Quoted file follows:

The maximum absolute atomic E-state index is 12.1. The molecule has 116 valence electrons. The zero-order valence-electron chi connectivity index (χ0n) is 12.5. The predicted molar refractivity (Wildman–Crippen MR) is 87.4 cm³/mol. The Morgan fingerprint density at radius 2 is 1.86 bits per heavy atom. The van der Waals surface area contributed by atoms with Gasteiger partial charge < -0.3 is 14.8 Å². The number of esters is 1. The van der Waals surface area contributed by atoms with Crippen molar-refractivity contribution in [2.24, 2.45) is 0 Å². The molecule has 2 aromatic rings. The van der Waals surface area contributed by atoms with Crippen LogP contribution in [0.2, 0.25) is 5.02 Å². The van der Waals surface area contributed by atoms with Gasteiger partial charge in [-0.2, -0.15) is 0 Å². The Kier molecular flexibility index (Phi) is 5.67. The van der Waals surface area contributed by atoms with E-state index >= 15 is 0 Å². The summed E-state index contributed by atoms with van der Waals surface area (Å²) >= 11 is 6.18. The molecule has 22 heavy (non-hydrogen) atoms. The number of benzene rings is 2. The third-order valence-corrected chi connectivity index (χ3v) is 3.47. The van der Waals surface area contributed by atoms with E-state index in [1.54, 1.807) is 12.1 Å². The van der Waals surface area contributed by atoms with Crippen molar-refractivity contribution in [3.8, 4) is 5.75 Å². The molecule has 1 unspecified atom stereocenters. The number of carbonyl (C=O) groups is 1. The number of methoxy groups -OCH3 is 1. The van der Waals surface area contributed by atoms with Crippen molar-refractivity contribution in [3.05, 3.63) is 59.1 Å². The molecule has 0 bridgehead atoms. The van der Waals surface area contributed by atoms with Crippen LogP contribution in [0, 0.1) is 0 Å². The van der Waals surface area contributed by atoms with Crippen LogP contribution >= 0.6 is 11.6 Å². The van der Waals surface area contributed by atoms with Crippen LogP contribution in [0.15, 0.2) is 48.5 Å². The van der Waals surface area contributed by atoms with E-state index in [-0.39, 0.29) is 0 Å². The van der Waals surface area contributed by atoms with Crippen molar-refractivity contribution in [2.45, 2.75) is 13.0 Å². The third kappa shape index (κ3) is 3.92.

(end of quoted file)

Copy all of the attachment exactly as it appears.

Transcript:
The maximum absolute atomic E-state index is 12.1. The molecule has 116 valence electrons. The zero-order valence-electron chi connectivity index (χ0n) is 12.5. The predicted molar refractivity (Wildman–Crippen MR) is 87.4 cm³/mol. The Morgan fingerprint density at radius 2 is 1.86 bits per heavy atom. The van der Waals surface area contributed by atoms with Gasteiger partial charge < -0.3 is 14.8 Å². The number of esters is 1. The van der Waals surface area contributed by atoms with Crippen molar-refractivity contribution in [2.24, 2.45) is 0 Å². The molecule has 2 aromatic rings. The van der Waals surface area contributed by atoms with Crippen LogP contribution in [0.2, 0.25) is 5.02 Å². The van der Waals surface area contributed by atoms with Gasteiger partial charge in [-0.2, -0.15) is 0 Å². The Kier molecular flexibility index (Phi) is 5.67. The van der Waals surface area contributed by atoms with E-state index >= 15 is 0 Å². The summed E-state index contributed by atoms with van der Waals surface area (Å²) >= 11 is 6.18. The molecule has 22 heavy (non-hydrogen) atoms. The number of benzene rings is 2. The third-order valence-corrected chi connectivity index (χ3v) is 3.47. The van der Waals surface area contributed by atoms with E-state index in [1.54, 1.807) is 12.1 Å². The van der Waals surface area contributed by atoms with Crippen molar-refractivity contribution in [3.8, 4) is 5.75 Å². The molecule has 1 unspecified atom stereocenters. The number of carbonyl (C=O) groups is 1. The number of methoxy groups -OCH3 is 1. The van der Waals surface area contributed by atoms with Crippen molar-refractivity contribution in [3.05, 3.63) is 59.1 Å². The molecule has 0 bridgehead atoms. The van der Waals surface area contributed by atoms with Crippen LogP contribution in [0, 0.1) is 0 Å². The van der Waals surface area contributed by atoms with Crippen LogP contribution >= 0.6 is 11.6 Å². The van der Waals surface area contributed by atoms with Crippen LogP contribution in [0.15, 0.2) is 48.5 Å². The van der Waals surface area contributed by atoms with E-state index in [-0.39, 0.29) is 0 Å². The van der Waals surface area contributed by atoms with Crippen molar-refractivity contribution in [2.45, 2.75) is 13.0 Å². The third kappa shape index (κ3) is 3.92.